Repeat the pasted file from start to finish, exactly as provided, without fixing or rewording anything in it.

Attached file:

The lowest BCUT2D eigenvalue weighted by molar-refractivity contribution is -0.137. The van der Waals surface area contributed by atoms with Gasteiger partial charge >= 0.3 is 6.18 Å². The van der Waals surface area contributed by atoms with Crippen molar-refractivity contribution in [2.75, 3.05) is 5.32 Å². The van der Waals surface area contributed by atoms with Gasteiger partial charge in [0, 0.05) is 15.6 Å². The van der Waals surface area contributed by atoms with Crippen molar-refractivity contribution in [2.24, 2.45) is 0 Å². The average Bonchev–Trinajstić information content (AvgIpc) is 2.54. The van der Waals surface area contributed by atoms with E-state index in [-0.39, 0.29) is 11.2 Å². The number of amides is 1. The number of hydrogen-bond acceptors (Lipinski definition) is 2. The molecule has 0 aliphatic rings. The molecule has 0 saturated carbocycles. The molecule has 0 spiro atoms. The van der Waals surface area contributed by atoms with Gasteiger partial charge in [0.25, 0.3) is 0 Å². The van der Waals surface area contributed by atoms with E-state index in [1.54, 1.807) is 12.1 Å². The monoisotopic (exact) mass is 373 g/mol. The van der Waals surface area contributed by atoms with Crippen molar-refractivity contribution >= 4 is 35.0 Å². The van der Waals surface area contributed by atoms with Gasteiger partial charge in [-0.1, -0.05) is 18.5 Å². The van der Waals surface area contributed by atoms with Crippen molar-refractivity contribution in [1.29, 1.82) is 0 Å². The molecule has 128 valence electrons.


The lowest BCUT2D eigenvalue weighted by molar-refractivity contribution is -0.137. The van der Waals surface area contributed by atoms with Gasteiger partial charge >= 0.3 is 6.18 Å². The van der Waals surface area contributed by atoms with Crippen molar-refractivity contribution in [2.75, 3.05) is 5.32 Å². The van der Waals surface area contributed by atoms with Gasteiger partial charge in [0, 0.05) is 15.6 Å². The van der Waals surface area contributed by atoms with Crippen molar-refractivity contribution in [2.24, 2.45) is 0 Å². The average Bonchev–Trinajstić information content (AvgIpc) is 2.54. The van der Waals surface area contributed by atoms with E-state index in [-0.39, 0.29) is 11.2 Å². The number of amides is 1. The number of hydrogen-bond acceptors (Lipinski definition) is 2. The molecule has 0 aliphatic rings. The molecule has 0 saturated carbocycles. The molecule has 0 spiro atoms. The van der Waals surface area contributed by atoms with Gasteiger partial charge in [0.25, 0.3) is 0 Å². The van der Waals surface area contributed by atoms with E-state index in [1.54, 1.807) is 12.1 Å². The monoisotopic (exact) mass is 373 g/mol. The van der Waals surface area contributed by atoms with Crippen molar-refractivity contribution >= 4 is 35.0 Å². The van der Waals surface area contributed by atoms with Gasteiger partial charge in [-0.1, -0.05) is 18.5 Å². The van der Waals surface area contributed by atoms with Crippen molar-refractivity contribution in [1.29, 1.82) is 0 Å². The molecule has 128 valence electrons.